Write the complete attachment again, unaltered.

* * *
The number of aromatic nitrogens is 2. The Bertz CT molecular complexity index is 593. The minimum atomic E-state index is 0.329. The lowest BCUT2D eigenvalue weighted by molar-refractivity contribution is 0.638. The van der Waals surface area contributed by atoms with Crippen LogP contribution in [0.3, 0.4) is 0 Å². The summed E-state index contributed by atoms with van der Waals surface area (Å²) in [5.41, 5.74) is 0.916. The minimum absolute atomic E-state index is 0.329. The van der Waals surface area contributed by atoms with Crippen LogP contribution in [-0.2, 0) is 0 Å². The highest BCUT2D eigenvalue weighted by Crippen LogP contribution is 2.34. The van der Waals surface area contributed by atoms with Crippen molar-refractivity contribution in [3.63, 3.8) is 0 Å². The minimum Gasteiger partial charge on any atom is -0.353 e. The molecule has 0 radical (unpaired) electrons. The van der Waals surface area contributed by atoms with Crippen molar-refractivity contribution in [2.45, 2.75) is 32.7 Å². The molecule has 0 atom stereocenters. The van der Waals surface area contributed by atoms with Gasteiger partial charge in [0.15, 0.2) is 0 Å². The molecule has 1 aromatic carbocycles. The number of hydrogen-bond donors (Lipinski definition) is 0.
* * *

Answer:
The number of aromatic nitrogens is 2. The Bertz CT molecular complexity index is 593. The minimum atomic E-state index is 0.329. The lowest BCUT2D eigenvalue weighted by molar-refractivity contribution is 0.638. The van der Waals surface area contributed by atoms with Crippen LogP contribution in [0.3, 0.4) is 0 Å². The summed E-state index contributed by atoms with van der Waals surface area (Å²) in [5.41, 5.74) is 0.916. The minimum absolute atomic E-state index is 0.329. The van der Waals surface area contributed by atoms with Crippen LogP contribution in [-0.2, 0) is 0 Å². The highest BCUT2D eigenvalue weighted by Crippen LogP contribution is 2.34. The van der Waals surface area contributed by atoms with Crippen molar-refractivity contribution in [3.63, 3.8) is 0 Å². The minimum Gasteiger partial charge on any atom is -0.353 e. The molecule has 0 radical (unpaired) electrons. The van der Waals surface area contributed by atoms with Crippen molar-refractivity contribution in [2.45, 2.75) is 32.7 Å². The molecule has 0 atom stereocenters. The van der Waals surface area contributed by atoms with Gasteiger partial charge in [0.15, 0.2) is 0 Å². The molecule has 1 aromatic carbocycles. The number of hydrogen-bond donors (Lipinski definition) is 0.